Friends of Westonbirt Arboretum

38th Annual General Meeting (2024) & Summer Celebration

Join us online or in-person on 03 July, 2-4pm at Westonbirt Arboretum in the Great Oak Hall.

Event programme

14:00-14:05 Welcome from Neil Sachdev MBE, Chair of The Friends of Westonbirt Arboretum

14:05 - 14:15 Financial accounts and annual report summary by Emma Griffiths, CEO, The Friends of Westonbirt Arboretum

14:15 - 16:00 Guided tour - Silk Wood Community Planting Project OR Community Shelter. Both tours include an update from the Tree Conservation team.

14:15 - 14:30 Members joining online will be able to watch pre-recorded presentations about our work.

Register to attend

Guided tour details

Please choose one tour. Tour spaces are limited so please book your space today to avoid missing out.

In the event of wet weather, the tours will be replaced by presentations in the Great Oak Hall.

Silk Wood Community Planting Project - Join Oscar Adams and Meg Walder-Hills from the Silk Wood Community Planting Project team as they guide you around the 3,300 newly planted trees in the first half of the community woodland. Funded by The Friends, The National Lottery Heritage Fund, the work has involved over 700 people so far, from school children to local businesses, in every stage of the project from design, planting, to monitoring and management.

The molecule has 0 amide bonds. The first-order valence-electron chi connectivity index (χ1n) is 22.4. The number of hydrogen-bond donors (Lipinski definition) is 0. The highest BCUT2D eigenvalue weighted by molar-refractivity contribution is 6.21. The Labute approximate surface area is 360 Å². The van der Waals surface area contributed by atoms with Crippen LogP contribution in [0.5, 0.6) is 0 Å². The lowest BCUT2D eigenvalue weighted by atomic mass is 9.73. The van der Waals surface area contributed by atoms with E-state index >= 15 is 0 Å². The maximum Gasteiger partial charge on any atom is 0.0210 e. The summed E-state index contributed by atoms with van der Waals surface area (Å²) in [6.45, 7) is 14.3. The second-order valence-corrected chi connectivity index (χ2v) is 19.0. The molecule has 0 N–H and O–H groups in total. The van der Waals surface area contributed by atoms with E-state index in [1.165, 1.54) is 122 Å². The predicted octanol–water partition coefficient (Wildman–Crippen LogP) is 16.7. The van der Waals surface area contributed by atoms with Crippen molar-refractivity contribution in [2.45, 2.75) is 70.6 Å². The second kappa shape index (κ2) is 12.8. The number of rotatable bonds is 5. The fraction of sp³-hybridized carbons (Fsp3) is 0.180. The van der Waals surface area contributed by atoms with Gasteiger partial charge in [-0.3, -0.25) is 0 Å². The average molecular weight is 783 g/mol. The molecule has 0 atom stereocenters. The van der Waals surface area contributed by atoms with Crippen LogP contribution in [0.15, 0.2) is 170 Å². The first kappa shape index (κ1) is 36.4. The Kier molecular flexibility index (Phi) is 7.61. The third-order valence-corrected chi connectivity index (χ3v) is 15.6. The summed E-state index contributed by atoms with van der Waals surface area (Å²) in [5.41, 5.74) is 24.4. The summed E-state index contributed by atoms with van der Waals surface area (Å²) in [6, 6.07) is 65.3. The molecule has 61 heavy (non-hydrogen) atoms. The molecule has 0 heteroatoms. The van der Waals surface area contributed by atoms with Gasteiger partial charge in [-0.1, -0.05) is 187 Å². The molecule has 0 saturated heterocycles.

Community Shelter - Join Westonbirt’s Community Coordinator, Mandy Leivers, for a tour of the Community Shelter. Discover the range of programmes and groups we collaborate with and explore the new Green Woodworking Shelter. During the tour, you’ll learn how funding from The Friends supports the Community Program, which directly engages with over 2,500 people from underserved communities annually, enabling them to connect with nature and enhance their mental health and wellbeing.

Both tours will include an update from the Tree Conservation team as follows:

Tree Conservation

Hear from Westonbirt’s Tree Conservation Manager, Dan Crowley, whose position is funded by The Friends, about our international tree conservation efforts. During the tour, you’ll see the Wollemi pine, dubbed the ‘dinosaur tree,’ planted by King Charles III, and the rare native whitebeams recently planted in Silk Wood. Listen to stories from our recent expedition to Taiwan to collect seeds from endangered trees to enhance the conservation value of our collections at the arboretum and hear about the latest work to survey the world’s rarest maple, Acer amamiense, on the Ryukus Islands of Japan.